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Titolo:
Random Boolean nets and features of language
Autore:
Hurford, JR;
Indirizzi:
Univ Edinburgh, Dept Linguist, Language Evolut & Computat Res Unit, Edinburgh, Midlothian, Scotland Univ Edinburgh Edinburgh Midlothian Scotland burgh, Midlothian, Scotland
Titolo Testata:
IEEE TRANSACTIONS ON EVOLUTIONARY COMPUTATION
fascicolo: 2, volume: 5, anno: 2001,
pagine: 111 - 116
SICI:
1089-778X(200104)5:2<111:RBNAFO>2.0.ZU;2-6
Fonte:
ISI
Lingua:
ENG
Keywords:
chaos; Chomsky; complexity; Kauffman; language acquisition; language diversity; language learnability; linguistic parameters; poverty of stimulus; random Boolean nets;
Tipo documento:
Article
Natura:
Periodico
Settore Disciplinare:
Engineering, Computing & Technology
Citazioni:
13
Recensione:
Indirizzi per estratti:
Indirizzo: Hurford, JR Univ Edinburgh, Dept Linguist, Language Evolut & Computat Res Unit, Edinburgh, Midlothian, Scotland Univ Edinburgh Edinburgh Midlothian Scotland thian, Scotland
Citazione:
J.R. Hurford, "Random Boolean nets and features of language", IEEE T EV C, 5(2), 2001, pp. 111-116

Abstract

This paper describes an attempt to cast several essential quite abstract properties of natural languages within the Framework of Kauffman's random Boolean nets (RBNs). These properties are complexity, interconnectedness, stability, diversity, and underdeterminedness, Specifically, in the research reported here, a language is modeled as an attractor of a Boolean net. (Groups of) nodes in the net might be thought of as linguistic principles or parameters as posited by Chomskyan theory of the 1980s. According to this theory, the task of the language learner is to set parameters to appropriate values on the basis of very limited experience of the language in use. The setting of one parameter can have a complex effect on the settings of other parameters. A RBN is generated and run to find an attractor. A state from this attractor is degraded, which represents the degenerate input of languageto the language learner, and this degraded state is then input to a net with the same connectivity and activation functions as the original net to see whether it converges on the same attractor as the original. In practice, many nets fail to converge on the original attractor and degenerate into attractors representing complete uncertainty. Other nets settle at intermediate levels of uncertainty and some nets manage to overcome the incompleteness of input and converge on attractors identical to that from which the original inputs were (de)generated, Finally, an attempt was made to select a population of such successful nets, using a genetic algorithm where fitness was correlated with an ability to acquire several different languages faithfully. It has so far proved impossible to breed such successful nets, lending some plausibility to the Chomskyan suggestion that the human language acquisition capacity is not the outcome of natural selection.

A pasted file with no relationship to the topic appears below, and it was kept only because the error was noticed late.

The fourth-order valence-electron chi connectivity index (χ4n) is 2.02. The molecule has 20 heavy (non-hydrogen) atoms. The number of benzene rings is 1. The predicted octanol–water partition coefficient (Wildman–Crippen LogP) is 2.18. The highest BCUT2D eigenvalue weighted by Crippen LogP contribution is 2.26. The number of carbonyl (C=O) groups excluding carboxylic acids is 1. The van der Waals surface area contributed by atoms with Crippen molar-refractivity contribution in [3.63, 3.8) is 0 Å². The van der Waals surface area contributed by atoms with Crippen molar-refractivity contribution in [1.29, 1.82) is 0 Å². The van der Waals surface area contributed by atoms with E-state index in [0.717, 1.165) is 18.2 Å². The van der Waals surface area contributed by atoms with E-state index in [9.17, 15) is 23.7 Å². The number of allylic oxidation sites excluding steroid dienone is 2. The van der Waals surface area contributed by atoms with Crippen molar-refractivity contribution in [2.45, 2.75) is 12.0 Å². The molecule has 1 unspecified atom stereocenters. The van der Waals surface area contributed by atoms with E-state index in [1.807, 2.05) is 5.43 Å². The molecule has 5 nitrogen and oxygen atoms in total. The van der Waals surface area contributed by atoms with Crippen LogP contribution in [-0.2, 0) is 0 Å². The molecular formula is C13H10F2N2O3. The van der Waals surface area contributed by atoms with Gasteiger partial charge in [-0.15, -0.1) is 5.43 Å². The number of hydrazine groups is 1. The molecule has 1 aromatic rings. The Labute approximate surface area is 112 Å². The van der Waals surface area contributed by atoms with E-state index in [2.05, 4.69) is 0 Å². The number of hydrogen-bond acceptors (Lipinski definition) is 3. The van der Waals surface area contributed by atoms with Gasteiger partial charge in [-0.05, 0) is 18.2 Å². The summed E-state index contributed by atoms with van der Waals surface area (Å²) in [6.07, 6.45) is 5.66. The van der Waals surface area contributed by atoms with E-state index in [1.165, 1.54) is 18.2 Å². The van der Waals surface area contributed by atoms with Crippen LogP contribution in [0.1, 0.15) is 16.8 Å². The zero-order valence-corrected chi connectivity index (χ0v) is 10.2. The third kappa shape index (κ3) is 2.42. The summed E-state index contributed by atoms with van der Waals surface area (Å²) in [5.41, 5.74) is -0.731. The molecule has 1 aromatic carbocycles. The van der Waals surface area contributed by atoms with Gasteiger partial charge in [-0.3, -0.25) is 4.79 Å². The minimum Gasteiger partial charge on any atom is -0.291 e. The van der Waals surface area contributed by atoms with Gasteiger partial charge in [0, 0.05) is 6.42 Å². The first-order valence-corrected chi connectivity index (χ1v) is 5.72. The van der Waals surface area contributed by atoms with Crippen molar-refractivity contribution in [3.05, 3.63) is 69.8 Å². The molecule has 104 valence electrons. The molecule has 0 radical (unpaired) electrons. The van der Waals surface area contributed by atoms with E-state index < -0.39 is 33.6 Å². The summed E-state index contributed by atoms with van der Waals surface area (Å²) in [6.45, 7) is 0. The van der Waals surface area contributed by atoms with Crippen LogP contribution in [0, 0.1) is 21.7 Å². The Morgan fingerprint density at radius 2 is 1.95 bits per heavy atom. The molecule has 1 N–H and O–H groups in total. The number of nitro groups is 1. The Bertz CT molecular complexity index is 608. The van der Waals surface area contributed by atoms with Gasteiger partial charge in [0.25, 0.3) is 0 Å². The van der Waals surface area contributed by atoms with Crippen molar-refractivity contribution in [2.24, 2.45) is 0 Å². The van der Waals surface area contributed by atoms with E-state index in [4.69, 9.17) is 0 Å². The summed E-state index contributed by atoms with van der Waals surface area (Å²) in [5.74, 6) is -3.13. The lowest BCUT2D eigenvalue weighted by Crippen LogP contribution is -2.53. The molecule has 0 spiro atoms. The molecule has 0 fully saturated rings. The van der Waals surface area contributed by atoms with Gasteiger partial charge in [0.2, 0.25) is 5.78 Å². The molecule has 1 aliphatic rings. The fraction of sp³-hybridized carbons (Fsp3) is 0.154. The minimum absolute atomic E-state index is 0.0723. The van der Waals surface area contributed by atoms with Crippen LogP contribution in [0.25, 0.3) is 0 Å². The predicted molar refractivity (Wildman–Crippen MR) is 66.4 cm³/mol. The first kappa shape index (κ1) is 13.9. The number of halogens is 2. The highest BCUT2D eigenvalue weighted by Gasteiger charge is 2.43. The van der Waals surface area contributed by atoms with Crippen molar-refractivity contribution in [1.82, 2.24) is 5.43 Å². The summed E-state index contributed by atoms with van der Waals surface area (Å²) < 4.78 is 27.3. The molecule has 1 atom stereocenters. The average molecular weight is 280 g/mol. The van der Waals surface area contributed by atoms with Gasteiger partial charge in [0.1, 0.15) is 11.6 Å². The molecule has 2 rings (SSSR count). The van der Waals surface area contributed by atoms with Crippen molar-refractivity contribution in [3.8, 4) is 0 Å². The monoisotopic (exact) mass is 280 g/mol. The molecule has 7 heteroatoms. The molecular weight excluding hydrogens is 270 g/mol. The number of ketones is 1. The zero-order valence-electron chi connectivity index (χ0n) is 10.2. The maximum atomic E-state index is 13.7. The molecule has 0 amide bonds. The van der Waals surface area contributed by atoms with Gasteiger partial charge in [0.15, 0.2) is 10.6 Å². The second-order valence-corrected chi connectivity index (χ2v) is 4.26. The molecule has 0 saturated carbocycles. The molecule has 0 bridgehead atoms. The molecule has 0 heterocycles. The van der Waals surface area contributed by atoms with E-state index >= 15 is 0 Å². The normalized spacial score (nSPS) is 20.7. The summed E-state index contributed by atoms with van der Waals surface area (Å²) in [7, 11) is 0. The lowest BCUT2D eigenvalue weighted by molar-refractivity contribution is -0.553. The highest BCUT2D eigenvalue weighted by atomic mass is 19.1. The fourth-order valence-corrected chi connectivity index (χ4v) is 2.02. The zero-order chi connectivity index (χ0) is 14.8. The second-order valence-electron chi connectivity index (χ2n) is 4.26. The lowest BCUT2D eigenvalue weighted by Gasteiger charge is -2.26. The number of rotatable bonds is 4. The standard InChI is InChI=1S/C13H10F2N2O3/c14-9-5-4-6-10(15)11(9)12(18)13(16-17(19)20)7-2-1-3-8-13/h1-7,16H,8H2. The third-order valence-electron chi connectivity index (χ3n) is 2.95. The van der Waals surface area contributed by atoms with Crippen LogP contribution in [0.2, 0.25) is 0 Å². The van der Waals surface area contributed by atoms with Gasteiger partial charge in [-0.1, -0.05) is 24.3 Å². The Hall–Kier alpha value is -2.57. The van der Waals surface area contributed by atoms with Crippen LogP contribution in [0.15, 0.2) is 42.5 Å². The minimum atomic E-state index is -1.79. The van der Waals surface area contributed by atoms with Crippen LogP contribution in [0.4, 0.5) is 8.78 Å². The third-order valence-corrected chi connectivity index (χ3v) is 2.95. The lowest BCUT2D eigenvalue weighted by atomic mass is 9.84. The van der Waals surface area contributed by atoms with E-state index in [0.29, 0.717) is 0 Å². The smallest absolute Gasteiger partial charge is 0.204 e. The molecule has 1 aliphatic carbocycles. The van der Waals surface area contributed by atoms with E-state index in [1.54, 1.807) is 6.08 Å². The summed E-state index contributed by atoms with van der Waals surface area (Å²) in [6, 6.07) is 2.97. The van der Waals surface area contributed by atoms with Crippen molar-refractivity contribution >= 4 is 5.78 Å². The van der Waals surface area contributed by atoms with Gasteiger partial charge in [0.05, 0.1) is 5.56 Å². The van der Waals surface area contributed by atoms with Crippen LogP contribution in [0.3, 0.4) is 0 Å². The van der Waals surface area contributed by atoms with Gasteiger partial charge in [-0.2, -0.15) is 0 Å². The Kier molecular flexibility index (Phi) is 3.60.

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Documento generato il 26/01/20 alle ore 16:49:26